Peripheral neuropathy can cause different foot problems due to pressure or injuries that can lead to blisters and sores called neuropathy feet. In diabetes, these wounds are difficult to heal and increase infection chances. Such wounds or sores in extreme cases can lead to the loss of a toe, foot, or part of the leg. Foot problems, if diagnosed early, can lower the chances of foot neuropathy. The nerve damage in diabetic people may lead to a rare condition called Charcot’s foot. It is a condition in which the bones and tissue of the foot get severely damaged.
What Are the Causes of Peripheral Neuropathy?
Following are some of the major causes of peripheral neuropathy:
- Autoimmune diseases like Sjogren's syndrome, lupus, rheumatoid arthritis, Guillain-Barre syndrome, chronic inflammatory demyelinating polyneuropathy and vacuities.
- One of the leading causes of peripheral neuropathy is diabetes. About 60 - 70 percent of people with diabetes have mild to severe forms of peripheral nerve damage to the sensory, motor, and autonomic nerves that cause symptoms such as numb, tingling, or burning feet, one-sided bands or pain, and numbness and weakness on the trunk or pelvis.
- Different infections can attack nerve tissues and therefore result in peripheral neuropathy. Some of these infections include certain viral or bacterial infections, like Lyme disease, shingles, Epstein-Barr virus, hepatitis B and C, leprosy, diphtheria, and HIV.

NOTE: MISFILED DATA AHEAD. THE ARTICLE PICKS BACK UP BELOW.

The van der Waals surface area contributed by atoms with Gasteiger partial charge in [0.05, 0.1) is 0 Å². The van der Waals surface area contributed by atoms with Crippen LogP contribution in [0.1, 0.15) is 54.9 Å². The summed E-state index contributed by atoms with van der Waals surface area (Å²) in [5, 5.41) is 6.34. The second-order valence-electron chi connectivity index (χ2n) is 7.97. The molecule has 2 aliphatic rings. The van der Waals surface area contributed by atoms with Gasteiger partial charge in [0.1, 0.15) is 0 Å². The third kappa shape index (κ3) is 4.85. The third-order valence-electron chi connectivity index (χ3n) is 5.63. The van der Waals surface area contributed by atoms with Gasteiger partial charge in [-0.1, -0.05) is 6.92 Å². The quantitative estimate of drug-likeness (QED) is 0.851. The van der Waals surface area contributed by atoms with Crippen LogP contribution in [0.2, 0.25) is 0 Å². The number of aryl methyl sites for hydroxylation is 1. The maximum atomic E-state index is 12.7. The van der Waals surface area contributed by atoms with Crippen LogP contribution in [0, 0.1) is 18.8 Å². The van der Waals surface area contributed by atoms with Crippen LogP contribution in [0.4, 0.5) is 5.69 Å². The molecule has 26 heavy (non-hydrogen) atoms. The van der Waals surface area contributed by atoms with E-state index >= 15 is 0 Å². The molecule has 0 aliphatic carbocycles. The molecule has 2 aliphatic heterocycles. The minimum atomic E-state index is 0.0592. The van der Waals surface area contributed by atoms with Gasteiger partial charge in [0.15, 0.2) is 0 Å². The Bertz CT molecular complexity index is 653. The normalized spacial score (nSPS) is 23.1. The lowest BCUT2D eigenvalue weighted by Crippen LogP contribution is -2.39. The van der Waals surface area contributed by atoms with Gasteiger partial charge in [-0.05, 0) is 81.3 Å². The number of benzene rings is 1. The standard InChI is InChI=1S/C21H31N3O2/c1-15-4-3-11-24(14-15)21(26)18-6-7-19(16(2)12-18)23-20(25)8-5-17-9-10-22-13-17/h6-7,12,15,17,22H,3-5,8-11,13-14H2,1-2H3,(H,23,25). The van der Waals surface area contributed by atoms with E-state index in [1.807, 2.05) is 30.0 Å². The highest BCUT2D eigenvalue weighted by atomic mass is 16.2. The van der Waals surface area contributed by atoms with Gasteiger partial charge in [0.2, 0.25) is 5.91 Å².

- Some inherited disorders of the peripheral nerves may also result in peripheral neuropathy. One example of such disorders is Charcot-Marie-Tooth disease type 1, characterized by weakness in the legs and arms. Deformities of the feet are very common in this disorder, causing difficulty in walking, which ultimately leads to neuropathy feet.
- Bone marrow disorders involving the formation of an abnormal protein in the blood (monoclonal gammopathies), bone cancer (myeloma), lymphoma, and the rare disease amyloidosis. Other diseases which include kidney disease, liver disease, connective tissue disorders and an underactive thyroid (hypothyroidism).
- Exposure to poisons and toxic substances that include industrial chemicals and heavy metals such as lead and mercury and certain types of medications, especially those used to treat cancer (chemotherapy), can cause peripheral nerve. Different types of traumas, such as motor vehicle accidents, falls, or sports injuries, damage peripheral nerves.
- Vascular and blood problems that decrease oxygen supply to the peripheral nerves lead to nerve tissue damage. Blood vessel wall thickening and scarring from vasculitis can impede blood flow and cause patchy nerve damage. In patchy nerve damage, the isolated nerves in different areas are damaged, called mononeuropathy or multifocal mononeuropathy.